The most important thing to consider is your needs. The second most important consideration is where your financial instrument custodian is. For instance, at Swissquote you have UBS and Deutsche Bank as custodian. It’s important to understand that your financial assets are not in the balance sheet of your investment platform but they are there elsewhere. Investors need to understand how this works in the event that your investment platform goes bankrupt.

If you go with BGL BNP Paribas, BIL, Swissquote or Trade Republic, you are covered up to a maximum of €100,000 in cash and €20,000 for the investment securities. Sometimes people believe that neobrokers that just came on the market are riskier. I don’t like Etoro because they are based in Cyprus and I don’t know if I am protected or not. But Trade Republic and Degiro are regulated by Bafin in Germany and Swissquote is regulated by the CSSF so has the same level of protection as traditional players. 

I would say the next trends will be an investment platform that aggregates all your wealth that is connected with the different investment platforms that you may use. A second trend will be a platform to share financial literacy. In Luxembourg and Belgium, the big banks don’t take the time to explain financial literacy to the younger generations because it takes time and there is no additional advantage for them in terms of sales. 

The first platform sounds challenging to create. To what extent is it likely we will see such a tool emerging in the near-future?

It’s very difficult technologically and in terms of regulation and safety to have an exchange of information between investment platforms that are not all regulated by the CSSF.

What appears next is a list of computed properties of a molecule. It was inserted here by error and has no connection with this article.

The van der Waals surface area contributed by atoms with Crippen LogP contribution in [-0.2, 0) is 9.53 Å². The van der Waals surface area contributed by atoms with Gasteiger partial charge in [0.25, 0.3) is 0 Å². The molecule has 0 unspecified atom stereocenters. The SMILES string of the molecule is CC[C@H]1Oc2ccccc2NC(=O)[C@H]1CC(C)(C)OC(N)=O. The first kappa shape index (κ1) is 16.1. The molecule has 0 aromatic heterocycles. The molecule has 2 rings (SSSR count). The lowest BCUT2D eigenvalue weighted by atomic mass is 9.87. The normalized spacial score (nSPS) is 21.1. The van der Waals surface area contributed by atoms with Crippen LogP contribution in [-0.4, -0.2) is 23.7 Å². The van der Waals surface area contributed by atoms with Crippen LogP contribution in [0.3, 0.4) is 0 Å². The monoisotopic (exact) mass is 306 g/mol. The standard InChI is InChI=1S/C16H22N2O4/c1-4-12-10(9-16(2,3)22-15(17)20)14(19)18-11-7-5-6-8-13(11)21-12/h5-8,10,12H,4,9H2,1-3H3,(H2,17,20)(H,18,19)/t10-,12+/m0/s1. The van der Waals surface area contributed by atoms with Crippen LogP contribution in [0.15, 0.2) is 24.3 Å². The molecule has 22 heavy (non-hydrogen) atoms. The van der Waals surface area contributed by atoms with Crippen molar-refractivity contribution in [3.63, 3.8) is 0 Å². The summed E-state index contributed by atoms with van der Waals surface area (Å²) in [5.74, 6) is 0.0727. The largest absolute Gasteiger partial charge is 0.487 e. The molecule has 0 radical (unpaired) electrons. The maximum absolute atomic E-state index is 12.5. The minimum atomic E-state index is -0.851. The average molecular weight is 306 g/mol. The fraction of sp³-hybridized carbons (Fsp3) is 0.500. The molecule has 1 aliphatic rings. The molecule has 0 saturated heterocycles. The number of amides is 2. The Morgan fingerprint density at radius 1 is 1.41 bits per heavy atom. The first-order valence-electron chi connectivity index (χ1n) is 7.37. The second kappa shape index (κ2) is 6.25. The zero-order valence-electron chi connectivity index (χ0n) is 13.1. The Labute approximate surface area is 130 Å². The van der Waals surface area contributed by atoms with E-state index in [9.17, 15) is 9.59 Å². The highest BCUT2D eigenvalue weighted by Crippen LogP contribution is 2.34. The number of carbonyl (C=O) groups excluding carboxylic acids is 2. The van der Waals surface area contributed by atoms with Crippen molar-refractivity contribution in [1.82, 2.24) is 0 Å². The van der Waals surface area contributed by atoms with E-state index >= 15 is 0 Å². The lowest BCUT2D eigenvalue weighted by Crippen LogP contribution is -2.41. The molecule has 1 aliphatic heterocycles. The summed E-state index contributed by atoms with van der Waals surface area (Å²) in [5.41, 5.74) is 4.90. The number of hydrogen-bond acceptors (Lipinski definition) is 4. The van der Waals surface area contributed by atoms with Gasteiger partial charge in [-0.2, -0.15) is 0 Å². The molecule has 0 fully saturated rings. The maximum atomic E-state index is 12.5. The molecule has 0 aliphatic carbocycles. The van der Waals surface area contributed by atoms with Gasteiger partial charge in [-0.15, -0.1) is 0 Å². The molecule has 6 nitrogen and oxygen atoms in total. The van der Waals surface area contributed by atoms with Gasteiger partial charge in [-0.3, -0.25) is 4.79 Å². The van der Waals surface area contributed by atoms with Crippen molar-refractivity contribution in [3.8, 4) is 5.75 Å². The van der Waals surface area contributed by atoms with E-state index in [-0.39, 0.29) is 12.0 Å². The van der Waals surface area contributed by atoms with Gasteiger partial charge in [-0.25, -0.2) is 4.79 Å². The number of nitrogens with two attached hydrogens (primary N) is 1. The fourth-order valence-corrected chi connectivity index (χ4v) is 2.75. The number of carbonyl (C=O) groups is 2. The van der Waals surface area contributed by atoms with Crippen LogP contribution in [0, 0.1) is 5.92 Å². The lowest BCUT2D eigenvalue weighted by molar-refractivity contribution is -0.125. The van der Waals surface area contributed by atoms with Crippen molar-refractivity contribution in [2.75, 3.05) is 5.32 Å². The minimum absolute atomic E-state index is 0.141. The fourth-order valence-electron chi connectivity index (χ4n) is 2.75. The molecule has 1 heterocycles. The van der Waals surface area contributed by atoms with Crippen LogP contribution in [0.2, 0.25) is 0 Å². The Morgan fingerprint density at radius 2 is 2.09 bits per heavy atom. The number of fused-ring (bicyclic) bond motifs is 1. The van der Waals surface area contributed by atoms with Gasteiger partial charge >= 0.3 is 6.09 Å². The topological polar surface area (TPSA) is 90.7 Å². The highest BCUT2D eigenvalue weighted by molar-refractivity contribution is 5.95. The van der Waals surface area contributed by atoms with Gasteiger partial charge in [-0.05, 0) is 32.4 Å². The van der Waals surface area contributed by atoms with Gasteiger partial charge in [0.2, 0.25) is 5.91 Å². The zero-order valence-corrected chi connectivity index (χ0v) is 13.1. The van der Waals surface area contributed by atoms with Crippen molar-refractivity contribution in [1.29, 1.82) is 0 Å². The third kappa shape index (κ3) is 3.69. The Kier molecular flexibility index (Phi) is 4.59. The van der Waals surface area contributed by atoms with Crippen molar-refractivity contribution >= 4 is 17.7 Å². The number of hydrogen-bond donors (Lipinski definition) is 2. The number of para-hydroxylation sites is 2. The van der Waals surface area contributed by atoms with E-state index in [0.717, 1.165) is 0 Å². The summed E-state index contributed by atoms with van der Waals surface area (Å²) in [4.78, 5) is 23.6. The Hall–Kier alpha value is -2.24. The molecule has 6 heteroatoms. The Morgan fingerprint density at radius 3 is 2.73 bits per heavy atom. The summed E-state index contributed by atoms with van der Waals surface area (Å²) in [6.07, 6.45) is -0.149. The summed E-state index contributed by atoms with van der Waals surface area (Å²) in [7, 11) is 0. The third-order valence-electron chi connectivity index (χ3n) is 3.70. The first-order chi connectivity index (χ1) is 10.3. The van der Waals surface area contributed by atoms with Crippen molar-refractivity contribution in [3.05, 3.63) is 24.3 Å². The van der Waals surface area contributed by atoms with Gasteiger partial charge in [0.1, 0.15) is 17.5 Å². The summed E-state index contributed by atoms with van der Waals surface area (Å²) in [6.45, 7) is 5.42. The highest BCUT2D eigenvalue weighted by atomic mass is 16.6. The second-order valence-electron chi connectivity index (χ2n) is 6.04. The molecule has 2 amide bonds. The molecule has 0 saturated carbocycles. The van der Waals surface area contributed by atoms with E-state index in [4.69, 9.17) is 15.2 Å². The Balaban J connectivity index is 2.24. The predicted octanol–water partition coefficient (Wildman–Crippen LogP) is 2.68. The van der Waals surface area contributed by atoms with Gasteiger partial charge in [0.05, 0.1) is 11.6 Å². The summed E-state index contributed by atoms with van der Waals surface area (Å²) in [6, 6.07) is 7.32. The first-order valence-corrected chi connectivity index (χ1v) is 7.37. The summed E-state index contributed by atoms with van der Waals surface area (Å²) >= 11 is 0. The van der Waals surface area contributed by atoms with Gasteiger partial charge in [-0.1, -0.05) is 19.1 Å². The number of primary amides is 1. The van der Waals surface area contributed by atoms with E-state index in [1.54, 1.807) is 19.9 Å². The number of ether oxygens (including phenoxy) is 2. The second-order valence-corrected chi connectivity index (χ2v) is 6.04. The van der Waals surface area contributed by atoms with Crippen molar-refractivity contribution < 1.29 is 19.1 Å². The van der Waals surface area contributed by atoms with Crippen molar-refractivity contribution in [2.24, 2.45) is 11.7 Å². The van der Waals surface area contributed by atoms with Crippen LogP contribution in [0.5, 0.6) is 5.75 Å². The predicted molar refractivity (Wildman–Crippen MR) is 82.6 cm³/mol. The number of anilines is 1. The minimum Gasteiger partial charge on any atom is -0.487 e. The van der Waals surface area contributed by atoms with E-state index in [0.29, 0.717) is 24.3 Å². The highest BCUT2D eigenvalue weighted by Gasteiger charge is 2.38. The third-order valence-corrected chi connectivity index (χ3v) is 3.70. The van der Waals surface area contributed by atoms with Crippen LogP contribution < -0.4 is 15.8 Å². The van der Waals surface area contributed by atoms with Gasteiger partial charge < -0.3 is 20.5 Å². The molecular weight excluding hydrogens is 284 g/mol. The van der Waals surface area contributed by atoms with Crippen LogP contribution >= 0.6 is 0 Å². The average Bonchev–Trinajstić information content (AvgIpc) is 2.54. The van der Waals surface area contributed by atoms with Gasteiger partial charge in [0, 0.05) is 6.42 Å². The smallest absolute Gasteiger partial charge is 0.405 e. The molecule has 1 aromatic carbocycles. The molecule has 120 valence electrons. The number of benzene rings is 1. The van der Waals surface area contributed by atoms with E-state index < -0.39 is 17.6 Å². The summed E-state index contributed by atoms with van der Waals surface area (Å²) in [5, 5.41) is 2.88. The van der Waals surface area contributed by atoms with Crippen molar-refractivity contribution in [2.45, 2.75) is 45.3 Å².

But I have worked for 12 months as an independent consultant on two different projects [providing such a solution]. While it is not clear if these projects will be rolled out, people are working on them and I believe they will be able to do it.

Investment platforms are developing applications that are like a casino. We understand that we lose money or earn money. But in fact, this oversimplification does not explain how the financial instruments behind it work. Some trading investment platforms use different colours and look like a game. But, investing your money in the stock market isn’t a game. This is a trend that appeals to the younger generations. You need 10-15 hours to educate yourself before investing in the stock market. 

Where do you plan to go next with your training?

A new version of the book will be published in the coming weeks in which each chapter will have a 10-question quiz. It’s very easy to do with an e-learning platform. There will be a free video on how to navigate Degiro, Keytrade and Trade Republic. I would like to create a weekly newsletter regarding the stock market and make my own podcasts. But first I would like to find some sponsors. Third, I’d like to create a daily webinar for Money Week, discussing crypto stocks, the stock market, real estate etc. I work alone so I will have to select one or two projects. The goal is to create new channels to spread my knowledge. 

“Bien débuter en Bourse” is available to purchase from Ernster, Amazon and FNAC.